Outlook 2023: Trade Winds horse farm in Rexford sees success after changing business model due to pandemic

A woman and a man stand in front of a wall of award ribbons
A large wall at Trade Winds Farm in Rexford is lined with medals, ribbons and trophies from the careers of co-owners Agatha and John Reid.
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REXFORD – The pandemic wasn’t kind to businesses that rely on in-person participation, especially indoors.

Sectors like the performing arts and the restaurant industry were acutely affected, as customers — and their disposable income — stayed home and found other ways to spend their time and money.

The equine sport of competitive show jumping was one of those casualties.

Despite the setbacks, some players in the show-horse industry were able to come out the other side with different business models.

Such was the case for Trade Winds Farm, a 60-acre horse farm in Rexford that offers training for competitive show jumpers, grooming and various other aspects of the equine industry.

“The pandemic was a huge transition for us,” said Trade Winds co-owner Agatha Reid. “It shook life up for a lot of people.”

Reid and her husband, John, are newlyweds. Together they own and operate Trade Winds.

Growing up, Trade Winds Farm was a family business for Agatha Reid. She had a full career as a professional show-horse rider, and in 2007 was named the top U.S. amateur owner/rider. She has also been a participant on the national and international show-jumping circuit.

A large wall at Trade Winds is lined with hundreds of medals, ribbons and trophies from the couple’s career.

Today, Agatha handles the farm’s daily operations and manages a staff of six, along with dozens of horses. She coaches customers and trains horses, and also handles the organizational and financial aspects of the business.

“Things have definitely changed significantly over the last few years. It started with COVID, obviously,” John Reid said.

Trade Winds Farm, like many businesses in New York, closed to the public in 2020.

The business had to make a number of changes due to the pandemic. Some customers decided to sell their horses during the pandemic. When colleges suspended in-person schooling, Skidmore students who had horses at Trade Winds no longer kept them there. The pandemic also affected some customers’ finances.

“Obviously a lot of people were, and continue to be, affected by the economy,” Agatha Reid said. “We have some people who couldn’t afford to do this anymore, so they had to sell their horses or find a different option that worked better for their finances. That was the first big change. But then, our bread and butter at the time was competing in horse shows.”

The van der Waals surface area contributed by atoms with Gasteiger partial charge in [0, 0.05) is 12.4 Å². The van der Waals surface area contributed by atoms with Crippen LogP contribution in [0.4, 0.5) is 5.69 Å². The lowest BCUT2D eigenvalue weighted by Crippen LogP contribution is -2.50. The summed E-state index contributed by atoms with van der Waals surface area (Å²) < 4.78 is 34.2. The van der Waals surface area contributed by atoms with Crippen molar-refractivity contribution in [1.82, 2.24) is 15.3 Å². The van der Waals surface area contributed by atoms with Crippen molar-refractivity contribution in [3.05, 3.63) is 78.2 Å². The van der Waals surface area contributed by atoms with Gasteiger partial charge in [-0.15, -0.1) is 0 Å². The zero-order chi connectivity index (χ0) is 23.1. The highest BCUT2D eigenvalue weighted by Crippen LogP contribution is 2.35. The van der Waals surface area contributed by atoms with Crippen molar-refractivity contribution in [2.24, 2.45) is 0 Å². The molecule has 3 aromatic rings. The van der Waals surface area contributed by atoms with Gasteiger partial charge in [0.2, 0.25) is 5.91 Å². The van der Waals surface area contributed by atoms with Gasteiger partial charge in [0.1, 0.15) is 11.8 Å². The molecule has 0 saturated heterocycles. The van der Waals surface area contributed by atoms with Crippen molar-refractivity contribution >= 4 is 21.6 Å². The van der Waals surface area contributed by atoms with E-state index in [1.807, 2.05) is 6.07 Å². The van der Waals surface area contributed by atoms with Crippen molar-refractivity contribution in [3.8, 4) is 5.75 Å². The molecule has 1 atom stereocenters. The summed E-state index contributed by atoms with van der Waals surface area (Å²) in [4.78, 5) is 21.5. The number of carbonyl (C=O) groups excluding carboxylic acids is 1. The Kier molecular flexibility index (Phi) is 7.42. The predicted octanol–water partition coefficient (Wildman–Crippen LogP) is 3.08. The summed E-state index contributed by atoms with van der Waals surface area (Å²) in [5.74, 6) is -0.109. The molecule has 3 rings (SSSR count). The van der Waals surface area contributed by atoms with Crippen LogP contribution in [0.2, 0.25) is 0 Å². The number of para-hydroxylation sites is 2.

Traveling and horse shows also stopped during the pandemic, Agatha Reid explained. When things began to open up again, she said, many customers were hesitant and mostly stayed at the farm. She said many were grateful to be there and not travel for competitions.

“Then when everything opened up and the world started going again, we were just like, we really liked being here,” Agatha said. “Our focus changed because it was forced to, but then we liked the direction it went and we stayed with it. We stayed with more of just training people’s horses. I do think that impacted our business right off the bat. We were making money in different ways. I wasn’t giving as many lessons.”

The number of horse sales picked up over the past few years, Agatha said. She explained that while everyone was stuck at home they sought new hobbies, and made purchases such as bicycles — and horses.

“It changed the way we made our money,” Agatha Reid said. “Now we don’t travel anymore, which is why I’m able to take on these other adventures, because otherwise we would be on the road several weeks out of the year, and Florida in the winter. Obviously you can’t compete in the snow.”

Agatha Reid was appointed as a Clifton Park Town Board member in January. Last year she was appointed to the Capital District Regional Planning Commission by the Saratoga County Board of Supervisors.

“We had a few customers leave, and we’ve slowly filled those stalls with thoroughbred and training horses that get sent to us, where the people don’t come with them, just the horse,” Agatha Reid said. “We started to buy more of our own racehorses at the sales, so our business has transitioned in that way.”

The business is no longer making its money from competitions, Agatha said. She explained that it can be difficult to make money at a competition in general, because you have to win to make money — and if you are not having a good week, it becomes an expensive week.

The business focus has shifted to more of a training facility for racehorses instead of having people board their horses at the facility, John Reid said. Instead of having customers come visit their horses after work or on their own schedule, it makes the day much shorter for the couple, he explained.

“Like everything, it’s better to work smarter, not harder,” he said.

John handles the ingenuity of the business. He has built a horse walker; uses a mini-excavator for work throughout the farm; has cleared and built a new paddock; and worked at countless other projects on the farm.

He once had his own farm in Fort Edward, and the couple met through horses, they explained. When they first began dating they were running two farms. Driving between Northway exits 17 and 8 multiple times each day was difficult and made for long days.

“Once we moved in together we merged our businesses. John sold his farm and came here,” Agatha said. “That’s been a huge help for me. He has a lot of skills that I don’t have and vice versa. He did have customers in Fort Edward who came here.”

More Outlook 2023: Looking Ahead – Our annual report on Capital Region business

Categories: Clifton Park and Halfmoon, Life and Arts, Life and Arts, Outlook 2023

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